Power Outage Tips and Tricks
Living in Vero Beach, Florida also comes with living through power outages during storms and hurricanes. It sometimes can be brutal if there is a power outage in the summertime. A power outage is bound to happen if you live in Vero Beach and there are a few tips and tricks that can help you in a power outage. Being prepared can make a huge difference during this stressful and uncomfortable situation.
You should have a generous supply of batteries, flash lights and a radio. It is recommended to get in the habit of keeping cell phones and other portable devices fully charged.
If you live in a modern house, it is advised to have windows, doors and blinds closed during the morning and early afternoon to keep the heat out. In late afternoon, open windows and doors only if the overnight temperatures are going to be lower outside than inside.
A home that has no insulation, like many older mobile homes, it is recommended to have windows and doors open because they become hotter on the inside than on the outside.
Consider purchasing a couple of battery operated fans and misting fans. This can help cool you down when your air conditioner can’t be on because of a power outage. There are many makes and models available for any budget. If you have a pool, use it as long as it is chemically safe to do so. You can also go to any open malls, stores, or libraries to cool off.
Some may think that generators cost too much or they just don’t want to get one because of the things involved to run one. Generators can be a tremendous help in 90 and 100 degree weather during a power outage. A generator gives you the ability to have air conditioning in your home. It can also run a refrigerator and stop food from spoiling. There are many companies that offer propane and gas generators. If you don’t have enough money to purchase a new one, you can always look on classified sites like Craigslist and Facebook yard sale pages. Pawn shops, flea markets and garage sales are another great place to look. The best time to find a used generator is in November, after the hurricane season.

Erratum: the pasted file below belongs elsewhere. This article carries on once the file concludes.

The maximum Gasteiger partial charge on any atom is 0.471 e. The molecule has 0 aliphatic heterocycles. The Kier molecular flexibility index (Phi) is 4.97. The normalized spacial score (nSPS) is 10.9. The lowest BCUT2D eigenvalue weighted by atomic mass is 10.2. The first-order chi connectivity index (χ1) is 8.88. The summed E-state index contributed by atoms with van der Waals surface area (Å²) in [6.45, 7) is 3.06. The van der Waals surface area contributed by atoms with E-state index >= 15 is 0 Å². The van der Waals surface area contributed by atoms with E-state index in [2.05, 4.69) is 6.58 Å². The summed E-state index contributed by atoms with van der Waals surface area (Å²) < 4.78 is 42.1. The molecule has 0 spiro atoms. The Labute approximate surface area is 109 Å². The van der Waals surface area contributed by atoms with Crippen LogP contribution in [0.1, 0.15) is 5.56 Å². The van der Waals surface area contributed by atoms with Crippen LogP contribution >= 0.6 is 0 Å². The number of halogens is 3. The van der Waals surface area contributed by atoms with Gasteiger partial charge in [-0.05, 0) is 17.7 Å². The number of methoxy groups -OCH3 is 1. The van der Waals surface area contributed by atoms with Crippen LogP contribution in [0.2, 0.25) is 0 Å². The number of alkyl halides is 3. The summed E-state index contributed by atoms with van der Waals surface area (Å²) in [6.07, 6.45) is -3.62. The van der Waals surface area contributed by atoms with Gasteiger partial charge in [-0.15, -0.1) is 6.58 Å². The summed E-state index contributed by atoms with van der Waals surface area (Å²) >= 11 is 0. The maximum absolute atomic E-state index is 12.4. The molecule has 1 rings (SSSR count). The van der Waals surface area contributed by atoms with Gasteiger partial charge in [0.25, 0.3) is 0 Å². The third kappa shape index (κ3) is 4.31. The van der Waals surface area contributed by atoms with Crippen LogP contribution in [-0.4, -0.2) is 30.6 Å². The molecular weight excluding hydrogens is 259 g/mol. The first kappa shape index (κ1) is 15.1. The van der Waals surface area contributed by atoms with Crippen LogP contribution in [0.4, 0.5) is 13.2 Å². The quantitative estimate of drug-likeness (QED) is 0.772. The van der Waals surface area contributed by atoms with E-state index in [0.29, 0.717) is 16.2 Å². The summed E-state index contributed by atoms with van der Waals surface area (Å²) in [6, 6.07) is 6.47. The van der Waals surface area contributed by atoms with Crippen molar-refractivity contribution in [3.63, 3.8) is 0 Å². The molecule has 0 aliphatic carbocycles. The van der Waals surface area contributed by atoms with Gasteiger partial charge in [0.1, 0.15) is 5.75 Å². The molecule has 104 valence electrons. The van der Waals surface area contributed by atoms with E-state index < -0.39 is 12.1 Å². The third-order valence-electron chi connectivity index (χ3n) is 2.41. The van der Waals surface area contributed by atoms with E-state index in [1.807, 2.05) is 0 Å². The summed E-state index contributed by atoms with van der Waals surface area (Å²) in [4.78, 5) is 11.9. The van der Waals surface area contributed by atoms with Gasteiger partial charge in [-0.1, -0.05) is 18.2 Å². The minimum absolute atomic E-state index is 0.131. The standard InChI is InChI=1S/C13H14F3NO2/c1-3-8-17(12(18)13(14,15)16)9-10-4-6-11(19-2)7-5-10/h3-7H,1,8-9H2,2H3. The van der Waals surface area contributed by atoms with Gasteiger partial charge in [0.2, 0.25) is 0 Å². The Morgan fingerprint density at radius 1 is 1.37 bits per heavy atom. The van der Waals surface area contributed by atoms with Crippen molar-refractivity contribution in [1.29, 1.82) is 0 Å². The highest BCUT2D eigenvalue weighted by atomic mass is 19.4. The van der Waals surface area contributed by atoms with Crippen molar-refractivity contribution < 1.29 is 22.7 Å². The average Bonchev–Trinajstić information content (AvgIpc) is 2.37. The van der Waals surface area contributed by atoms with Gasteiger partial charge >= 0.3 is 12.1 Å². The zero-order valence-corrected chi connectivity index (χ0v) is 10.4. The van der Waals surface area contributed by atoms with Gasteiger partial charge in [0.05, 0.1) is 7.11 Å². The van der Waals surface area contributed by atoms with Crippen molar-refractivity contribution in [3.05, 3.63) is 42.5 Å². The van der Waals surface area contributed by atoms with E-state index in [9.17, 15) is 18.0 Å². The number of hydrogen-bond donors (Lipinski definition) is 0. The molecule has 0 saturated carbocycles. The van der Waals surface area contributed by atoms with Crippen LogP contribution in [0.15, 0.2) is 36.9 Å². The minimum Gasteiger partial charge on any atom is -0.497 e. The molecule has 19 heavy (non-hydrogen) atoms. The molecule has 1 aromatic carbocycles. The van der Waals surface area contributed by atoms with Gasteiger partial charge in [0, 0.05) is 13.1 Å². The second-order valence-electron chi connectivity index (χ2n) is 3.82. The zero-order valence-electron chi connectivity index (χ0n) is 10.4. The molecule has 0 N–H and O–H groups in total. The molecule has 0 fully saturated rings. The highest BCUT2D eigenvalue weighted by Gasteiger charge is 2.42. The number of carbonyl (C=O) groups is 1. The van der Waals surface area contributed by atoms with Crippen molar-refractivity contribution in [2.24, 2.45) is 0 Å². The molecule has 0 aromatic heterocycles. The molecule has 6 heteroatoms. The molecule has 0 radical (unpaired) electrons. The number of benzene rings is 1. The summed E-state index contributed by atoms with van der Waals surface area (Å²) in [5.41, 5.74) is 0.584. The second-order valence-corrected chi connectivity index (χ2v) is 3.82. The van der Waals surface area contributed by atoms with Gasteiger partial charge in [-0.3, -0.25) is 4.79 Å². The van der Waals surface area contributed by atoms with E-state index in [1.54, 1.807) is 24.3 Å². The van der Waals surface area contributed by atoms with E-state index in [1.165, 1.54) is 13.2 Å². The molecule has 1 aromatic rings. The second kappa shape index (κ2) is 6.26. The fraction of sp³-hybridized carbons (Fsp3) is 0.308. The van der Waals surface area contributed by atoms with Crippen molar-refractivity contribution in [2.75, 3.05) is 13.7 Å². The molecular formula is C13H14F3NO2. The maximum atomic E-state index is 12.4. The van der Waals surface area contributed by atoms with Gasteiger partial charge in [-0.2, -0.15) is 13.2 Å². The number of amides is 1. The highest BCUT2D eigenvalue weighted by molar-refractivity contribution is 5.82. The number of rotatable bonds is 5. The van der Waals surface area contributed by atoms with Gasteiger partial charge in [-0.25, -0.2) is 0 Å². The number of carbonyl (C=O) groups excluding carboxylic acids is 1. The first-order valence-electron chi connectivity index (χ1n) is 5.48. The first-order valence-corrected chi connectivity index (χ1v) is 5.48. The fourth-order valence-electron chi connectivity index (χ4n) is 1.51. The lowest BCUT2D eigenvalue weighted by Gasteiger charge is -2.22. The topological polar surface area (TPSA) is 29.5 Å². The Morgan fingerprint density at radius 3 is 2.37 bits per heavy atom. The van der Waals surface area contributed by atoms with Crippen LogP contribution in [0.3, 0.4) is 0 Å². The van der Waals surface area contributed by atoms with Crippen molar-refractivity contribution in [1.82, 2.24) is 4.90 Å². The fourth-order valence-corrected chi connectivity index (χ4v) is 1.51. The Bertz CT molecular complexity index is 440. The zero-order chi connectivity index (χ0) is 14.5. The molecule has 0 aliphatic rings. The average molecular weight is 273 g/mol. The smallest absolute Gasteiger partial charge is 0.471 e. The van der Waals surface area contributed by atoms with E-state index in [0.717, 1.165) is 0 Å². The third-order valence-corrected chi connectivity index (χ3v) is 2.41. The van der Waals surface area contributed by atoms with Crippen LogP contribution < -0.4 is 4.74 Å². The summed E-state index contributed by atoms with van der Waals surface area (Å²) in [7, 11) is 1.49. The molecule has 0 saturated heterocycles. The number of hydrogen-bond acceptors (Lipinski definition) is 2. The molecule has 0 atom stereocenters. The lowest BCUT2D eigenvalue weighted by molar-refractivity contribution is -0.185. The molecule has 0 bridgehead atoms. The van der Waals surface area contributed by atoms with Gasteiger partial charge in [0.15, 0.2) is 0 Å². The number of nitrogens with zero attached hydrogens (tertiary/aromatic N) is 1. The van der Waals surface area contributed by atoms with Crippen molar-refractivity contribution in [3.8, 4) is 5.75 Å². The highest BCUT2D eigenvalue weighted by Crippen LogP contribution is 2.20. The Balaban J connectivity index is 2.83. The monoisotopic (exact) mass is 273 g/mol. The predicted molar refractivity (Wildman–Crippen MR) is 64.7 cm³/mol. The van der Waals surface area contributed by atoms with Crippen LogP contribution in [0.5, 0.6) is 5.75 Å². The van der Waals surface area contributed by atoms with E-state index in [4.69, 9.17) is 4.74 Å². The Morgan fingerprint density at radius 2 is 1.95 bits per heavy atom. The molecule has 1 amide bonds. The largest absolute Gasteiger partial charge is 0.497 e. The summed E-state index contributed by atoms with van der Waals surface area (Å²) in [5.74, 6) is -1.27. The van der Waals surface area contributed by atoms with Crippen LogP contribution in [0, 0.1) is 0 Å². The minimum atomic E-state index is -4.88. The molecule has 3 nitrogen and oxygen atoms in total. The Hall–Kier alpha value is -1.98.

- You need to have an electric cord long enough to keep an outside generator at least 20 feet from any door, window or vent.
- NEVER use generators, outdoor heating or cooking equipment, such as a grill or camp stove indoors.
Food will stay frozen in a fully loaded freezer for 36 to 48 hours if the door remains closed. A half-full freezer will keep for 24 hours. There is a simple trick that can help you know how to tell if the food in your refrigerator is good after a power outage. Just take a cup of water and freeze it. Then place a quarter on top of it and put it back in the freezer.
- If your quarter is still on top of the cup, this means your power did not go out for a significant amount of time and your food is safe to eat.
- If the quarter is somewhere in the middle, your fridge contents is iffy. It may be safe to eat, but the freshness is questionable.
- If the quarter has sunk to the bottom, that means the power was out for a significant time and you should empty your fridge to prevent getting severely ill.
To keep your freezer goods for as long as possible, fill up plastic bottles, bowls and/or other freezable containers with water and place them in the freezer before the storm so they are completely frozen before the storm comes in.